A glob pattern

A glob is detected if an asterisk is used. A max-depth can be specified using -m or --max-depth

$ rip -s
0  - [2021-07-31 16:40:45] /Users/jack/folder/folder2/file1
1  - [2021-07-31 18:21:23] /Users/jack/dir1
2  - [2021-07-31 18:22:34] /Users/jack/file2

$ rip -u '*file*'
Returned /Users/jack/.local/share/graveyard-jack/Users/jack/folder/folder2/file1 to /Users/jack/folder/folder2/file1
Returned /Users/jack/.local/share/graveyard-jack/Users/jack/file2 to /Users/jack/file2

NOTE: Glob patterns can consist of: * *glob, !*glob * **glob, !**glob - Traverse many directories (however, --max-depth should probably be used for this) * *.{png.jpg,jpeg}, !*.{png.jpg,jpeg} - Multiple patterns * The ! negates the pattern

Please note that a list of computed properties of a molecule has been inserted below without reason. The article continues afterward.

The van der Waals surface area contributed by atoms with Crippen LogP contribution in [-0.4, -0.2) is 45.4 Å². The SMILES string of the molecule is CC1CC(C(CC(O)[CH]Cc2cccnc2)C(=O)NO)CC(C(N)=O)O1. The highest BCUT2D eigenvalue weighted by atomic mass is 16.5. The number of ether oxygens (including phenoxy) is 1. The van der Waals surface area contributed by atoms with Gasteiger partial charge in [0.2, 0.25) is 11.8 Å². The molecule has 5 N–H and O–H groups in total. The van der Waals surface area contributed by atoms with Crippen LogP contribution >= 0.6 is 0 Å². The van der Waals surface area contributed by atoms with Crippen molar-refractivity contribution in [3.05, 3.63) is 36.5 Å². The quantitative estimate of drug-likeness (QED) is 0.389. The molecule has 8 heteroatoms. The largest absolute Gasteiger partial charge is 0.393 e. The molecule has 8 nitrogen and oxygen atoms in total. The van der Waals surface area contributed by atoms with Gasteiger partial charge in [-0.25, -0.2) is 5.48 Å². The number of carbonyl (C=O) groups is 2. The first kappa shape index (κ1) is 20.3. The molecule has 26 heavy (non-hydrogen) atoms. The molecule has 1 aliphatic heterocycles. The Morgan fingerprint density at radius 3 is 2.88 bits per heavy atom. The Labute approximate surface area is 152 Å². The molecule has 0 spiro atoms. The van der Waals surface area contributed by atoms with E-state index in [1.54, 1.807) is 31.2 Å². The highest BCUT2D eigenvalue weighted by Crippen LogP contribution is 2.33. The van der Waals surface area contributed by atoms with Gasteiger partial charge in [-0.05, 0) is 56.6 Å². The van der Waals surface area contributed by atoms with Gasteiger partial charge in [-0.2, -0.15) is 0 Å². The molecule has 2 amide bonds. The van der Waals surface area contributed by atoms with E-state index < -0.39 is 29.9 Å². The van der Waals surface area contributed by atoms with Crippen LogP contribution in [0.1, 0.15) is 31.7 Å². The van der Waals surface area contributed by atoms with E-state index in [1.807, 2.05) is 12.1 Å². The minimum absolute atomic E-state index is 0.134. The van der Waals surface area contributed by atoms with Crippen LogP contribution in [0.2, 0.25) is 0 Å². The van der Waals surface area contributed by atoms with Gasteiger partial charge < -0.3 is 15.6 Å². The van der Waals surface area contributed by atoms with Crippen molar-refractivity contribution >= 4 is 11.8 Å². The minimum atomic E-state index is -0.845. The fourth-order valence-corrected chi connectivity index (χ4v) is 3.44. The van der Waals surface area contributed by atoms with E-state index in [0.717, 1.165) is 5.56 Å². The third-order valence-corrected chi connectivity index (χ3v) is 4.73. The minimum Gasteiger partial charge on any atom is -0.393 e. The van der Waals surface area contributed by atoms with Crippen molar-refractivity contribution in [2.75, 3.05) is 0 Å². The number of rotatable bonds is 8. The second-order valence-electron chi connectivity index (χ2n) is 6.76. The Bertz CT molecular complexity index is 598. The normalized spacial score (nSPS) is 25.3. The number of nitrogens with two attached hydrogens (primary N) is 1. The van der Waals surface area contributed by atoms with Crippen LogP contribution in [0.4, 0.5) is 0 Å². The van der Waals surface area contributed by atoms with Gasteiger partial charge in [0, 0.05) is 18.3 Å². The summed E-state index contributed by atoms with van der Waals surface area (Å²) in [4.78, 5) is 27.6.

Combine -u and -s to restore everything printed by -s

$ rip -su
Returned /Users/jack/.local/share/graveyard-jack/Users/jack/dir1 to /Users/jack/dir1
Returned /Users/jack/.local/share/graveyard-jack/Users/jack/file1~1 to /Users/jack/file1~1


(setq delete-by-moving-to-trash t)
(defun system-move-file-to-trash (filename)
  (shell-command (concat (executable-find "rip") " " filename)))

⚰ Notes

[[ $EUID -ne 0 ]] && rip "${@}" || command rm -I -v "${@}"
# 1) Aliasing rip
alias rip="rip --graveyard $HOME/.local/share/Trash"

# 2) Set environment variable
export GRAVEYARD="$HOME/.local/share/Trash"

This can be a good idea because if the graveyard is mounted on an in-memory filesystem (as /tmp is in Arch Linux), deleting large files can quickly fill up your RAM. It's also much slower to move files across file-systems, although the delay should be minimal with an SSD.